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Author: Subject: naoh(s) + nacl(aq) = nacl(s) + naoh(aq)
kclo4
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[*] posted on 28-1-2005 at 20:47
naoh(s) + nacl(aq) = nacl(s) + naoh(aq)


When sodium hydroxide is add to super saturated salt (NaCl) water it kicks out the salt how is this possible isn’t salt more soluble then NaOH?
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[*] posted on 28-1-2005 at 22:08


I think NaOH is more soluble, as it will turn to mush if left exposed to open air, from absorbing water. I dont know if sodium hydroxide has a definate crystal structure and NaCl has a definate one which made help it crystalise out of the solution.

...But my best guess to explain this would be that since NaCl has the higher consentration in the solution it will be the one to ppt out first. Id assume a super saturated solution of NaOH would ppt NaOH as NaCl was added,




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[*] posted on 28-1-2005 at 22:35


When the salt falls out it is not in a crystal
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[*] posted on 28-1-2005 at 22:53


Yes it is.



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[*] posted on 28-1-2005 at 23:02


It might come out as an amorphous powder rather than as a crystal, and probably will. Actually, I doubt you precipitate pure NaCl from this procedure, more a mixture of NaCl and NaOH. When you add a cation (or anion) that is already saturated in solution, it will precipitate with the counteranion (or coutercation) that is readily available at this moment. In this case, this means either Cl- or HO-.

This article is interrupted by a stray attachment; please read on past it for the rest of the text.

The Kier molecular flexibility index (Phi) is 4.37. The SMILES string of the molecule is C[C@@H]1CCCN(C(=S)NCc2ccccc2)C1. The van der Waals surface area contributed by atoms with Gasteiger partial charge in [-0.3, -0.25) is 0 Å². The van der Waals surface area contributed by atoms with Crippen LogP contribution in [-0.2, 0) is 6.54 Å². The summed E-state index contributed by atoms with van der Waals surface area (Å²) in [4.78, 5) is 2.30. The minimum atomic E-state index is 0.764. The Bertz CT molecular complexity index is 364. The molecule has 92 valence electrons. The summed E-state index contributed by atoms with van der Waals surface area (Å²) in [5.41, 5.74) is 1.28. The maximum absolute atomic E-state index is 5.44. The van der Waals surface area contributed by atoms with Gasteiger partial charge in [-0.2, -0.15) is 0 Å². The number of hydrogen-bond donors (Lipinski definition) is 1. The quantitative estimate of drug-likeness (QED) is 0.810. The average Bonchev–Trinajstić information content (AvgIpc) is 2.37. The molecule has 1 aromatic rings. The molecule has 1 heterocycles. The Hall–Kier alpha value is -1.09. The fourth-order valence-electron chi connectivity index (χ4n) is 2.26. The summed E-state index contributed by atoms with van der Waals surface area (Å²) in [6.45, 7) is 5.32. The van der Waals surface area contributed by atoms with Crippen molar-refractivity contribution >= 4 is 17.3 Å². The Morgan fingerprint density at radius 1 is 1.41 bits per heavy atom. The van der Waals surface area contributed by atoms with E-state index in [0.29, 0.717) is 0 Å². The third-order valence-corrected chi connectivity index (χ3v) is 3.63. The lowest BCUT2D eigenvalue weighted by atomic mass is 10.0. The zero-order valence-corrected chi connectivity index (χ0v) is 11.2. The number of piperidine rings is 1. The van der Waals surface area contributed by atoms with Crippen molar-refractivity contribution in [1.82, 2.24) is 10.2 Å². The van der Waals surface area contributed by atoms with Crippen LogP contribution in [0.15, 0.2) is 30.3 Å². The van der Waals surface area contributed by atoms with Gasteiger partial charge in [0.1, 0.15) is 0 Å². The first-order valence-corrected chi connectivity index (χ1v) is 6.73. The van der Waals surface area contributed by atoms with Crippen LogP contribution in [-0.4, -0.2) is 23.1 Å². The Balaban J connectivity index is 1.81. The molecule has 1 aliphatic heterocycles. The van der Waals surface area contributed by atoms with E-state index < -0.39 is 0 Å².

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[*] posted on 28-1-2005 at 23:34


The powder is just small crystals. They dont have time to grow huge.



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[*] posted on 28-1-2005 at 23:45


is there any way to test for nacl crystals



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[*] posted on 28-1-2005 at 23:56


Toss it in some h2so4, if HCl is evolved its NaCl if not its NaOH. A titration would be a safer method.



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[*] posted on 28-1-2005 at 23:58


i mean to see if it was in crystal form
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[*] posted on 29-1-2005 at 10:00


The powder might not be crystalline. It indeed is an *ionic solid*, but not necessary a crystal. I never saw NaOH in crystalline form, and I played with many kilogram of the stuff in flake, pellet and powder form.

A crystal is, by definition, a pure substance with 3d positional order. When unpure or when 3d positional order is not met, it only can be a amorphous compound.




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[*] posted on 29-1-2005 at 10:21


Look at it with a microscope, then you can see if the particles are crystals or if they are irregular and without sharp corners (then they are amorphous).

Large NaCl crysals can be made by slowly evaporating a saturated NaCl soln, if crystals are what you want.

[Edited on 29-1-2005 by garage chemist]
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[*] posted on 30-1-2005 at 13:49


In NaOH solution the salt dose not make the NaOH to ppt out
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